Saturday, March 7, 2009

Los Angeles Health Care Attorney: Questions About Patient Gifts

Q: During this economic down-turn, we want to offer patients a free stainless steel water bottle if they come in for a screening mammogram? Will this violate state or federal anti-kickback rules?

A: In order to analyze this issue, we need to look at federal and state law. We also need to look at whether the patients are Medicare or Medi-Cal beneficiaries. Even if your patients are not government program beneficiaries, the analysis of the law which is more specific for Medicare patients will help provide a guidance as to what is standard in the industry. Normally you can’t offer or give remuneration to a Medicare or Medicaid beneficiary in order to get the beneficiary to use services or items from a particular provider.

Under California Business & Profession Code 650, it is unlawful to offer inducement or compensation for the referral of a patient. California Business & Profession Code Section 650 must also be complied with and it states in part: “. . . [T]he offer, delivery, receipt, or acceptance by any person licensed under this division of any rebate, refund, commission, preference, patronage dividend, discount, or other consideration . . . as . . . compensation or inducement for referring patients . . . to any person . . . is unlawful.”

Federal law provides some guidance. In a Special Advisory Bulletin issued August 29, 2002, OIG refined its definition of the types of patient remuneration that violate the Anti-Kickback Statute. The agency spelled out what it considers an inexpensive gift, when more valuable goods and services may be offered and the actions that constitute inducement. Providers may offer inexpensive gifts to Medicare and Medi-Cal patients if individual gifts have a retail value of $10 or less or the total retail value of gifts offered within a year is $50 or less. This standard only applies to gifts. It does not apply to cash or cash equivalents. This means no gift certificates.

In addition, remuneration does not include incentives given to people to promote delivery of preventive care services. Such services include prenatal services, post-natal well-baby visits, or services described in the current U.S. Preventive Service’s Task Force Guide to Clinical Preventive Services. This is why hospitals can give gifts to new mothers relating to the care of the infants and dentists can give toothbrushes and dental floss.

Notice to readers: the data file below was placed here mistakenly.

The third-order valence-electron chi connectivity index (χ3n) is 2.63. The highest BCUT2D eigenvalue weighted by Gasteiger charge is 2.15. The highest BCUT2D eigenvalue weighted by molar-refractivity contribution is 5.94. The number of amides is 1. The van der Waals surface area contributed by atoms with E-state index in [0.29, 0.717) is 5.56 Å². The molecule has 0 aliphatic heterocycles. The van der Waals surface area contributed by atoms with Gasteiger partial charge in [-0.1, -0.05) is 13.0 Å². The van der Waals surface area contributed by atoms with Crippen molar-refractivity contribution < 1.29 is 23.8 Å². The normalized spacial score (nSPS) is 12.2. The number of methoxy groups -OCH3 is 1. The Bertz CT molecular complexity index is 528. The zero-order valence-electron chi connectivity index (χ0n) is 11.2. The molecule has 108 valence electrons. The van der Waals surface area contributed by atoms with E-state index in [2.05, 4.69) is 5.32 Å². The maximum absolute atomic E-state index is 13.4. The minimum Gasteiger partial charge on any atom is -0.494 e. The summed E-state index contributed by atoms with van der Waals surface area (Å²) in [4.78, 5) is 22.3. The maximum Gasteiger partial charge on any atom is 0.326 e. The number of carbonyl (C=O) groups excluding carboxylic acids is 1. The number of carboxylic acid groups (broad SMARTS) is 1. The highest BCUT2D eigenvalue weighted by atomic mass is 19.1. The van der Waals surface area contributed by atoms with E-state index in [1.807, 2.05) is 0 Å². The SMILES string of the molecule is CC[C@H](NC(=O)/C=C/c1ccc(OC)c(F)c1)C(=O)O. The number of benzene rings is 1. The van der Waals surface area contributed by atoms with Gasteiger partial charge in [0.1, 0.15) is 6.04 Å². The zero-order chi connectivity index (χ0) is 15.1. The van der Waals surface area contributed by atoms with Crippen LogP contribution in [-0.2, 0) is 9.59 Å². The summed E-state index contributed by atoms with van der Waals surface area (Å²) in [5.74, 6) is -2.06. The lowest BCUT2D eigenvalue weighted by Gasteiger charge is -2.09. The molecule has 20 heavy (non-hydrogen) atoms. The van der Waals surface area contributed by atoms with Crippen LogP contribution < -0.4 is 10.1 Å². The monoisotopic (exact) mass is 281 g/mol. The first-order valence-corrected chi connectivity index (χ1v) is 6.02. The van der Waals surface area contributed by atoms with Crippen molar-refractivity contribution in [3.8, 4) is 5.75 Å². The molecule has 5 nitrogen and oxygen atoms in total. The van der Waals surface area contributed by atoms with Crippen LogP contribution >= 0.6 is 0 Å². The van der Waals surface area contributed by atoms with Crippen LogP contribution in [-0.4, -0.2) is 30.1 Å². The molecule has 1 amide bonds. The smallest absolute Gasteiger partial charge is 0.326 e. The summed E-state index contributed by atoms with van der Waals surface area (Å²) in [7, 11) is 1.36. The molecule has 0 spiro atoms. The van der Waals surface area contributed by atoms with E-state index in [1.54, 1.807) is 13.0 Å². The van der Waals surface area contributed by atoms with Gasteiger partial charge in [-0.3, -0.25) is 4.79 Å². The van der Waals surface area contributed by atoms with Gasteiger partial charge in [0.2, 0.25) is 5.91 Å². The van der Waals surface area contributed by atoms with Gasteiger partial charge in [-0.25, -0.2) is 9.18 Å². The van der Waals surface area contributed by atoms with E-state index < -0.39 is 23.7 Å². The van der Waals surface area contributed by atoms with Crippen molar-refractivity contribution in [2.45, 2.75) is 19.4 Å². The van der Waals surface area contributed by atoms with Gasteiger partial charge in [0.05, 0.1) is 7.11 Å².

In order to comply with laws applying to Medicare and Medi-Cal, it is necessary to make sure the incentive is not tied to the provision of other services reimbursed by Medicare or Medi-Cal and are not cash or items convertible to cash (such as gift cards) and of greater value than the service itself.

Each case needs to be evaluated separately considering the cost of the item, whether it promotes the delivery of preventive care services, whether any services to the patient are reimbursed by Medicare or Medi-Cal, and how many gifts are given collectively to the patient. In the case of a stainless steel water bottle, this could arguably be preventative given the concern over the use and re-use of plastic water bottles in leaching damaging chemicals. The price needs to be analyzed and if it is de minimus (under $10) that is another factor that would tend to support allowing this type of gift to a screening patient.

If your professional business decides to give a gift to patients, raise the issue with your health care lawyer and obtain an opinion that you can rely upon. In addition, if there is any marketing, have the ads or material reviewed by the same lawyer. The cost of a consultation will save significant amounts at the end of the day. This is simply sound risk management.

Any questions or comments should be directed to: Tracy Green is a principal at Green and Associates in Los Angeles, California. They focus their practice on the representation of licensed professionals and regulated businesses, particularly health care professionals including individual physicians, corporate providers and group practices.


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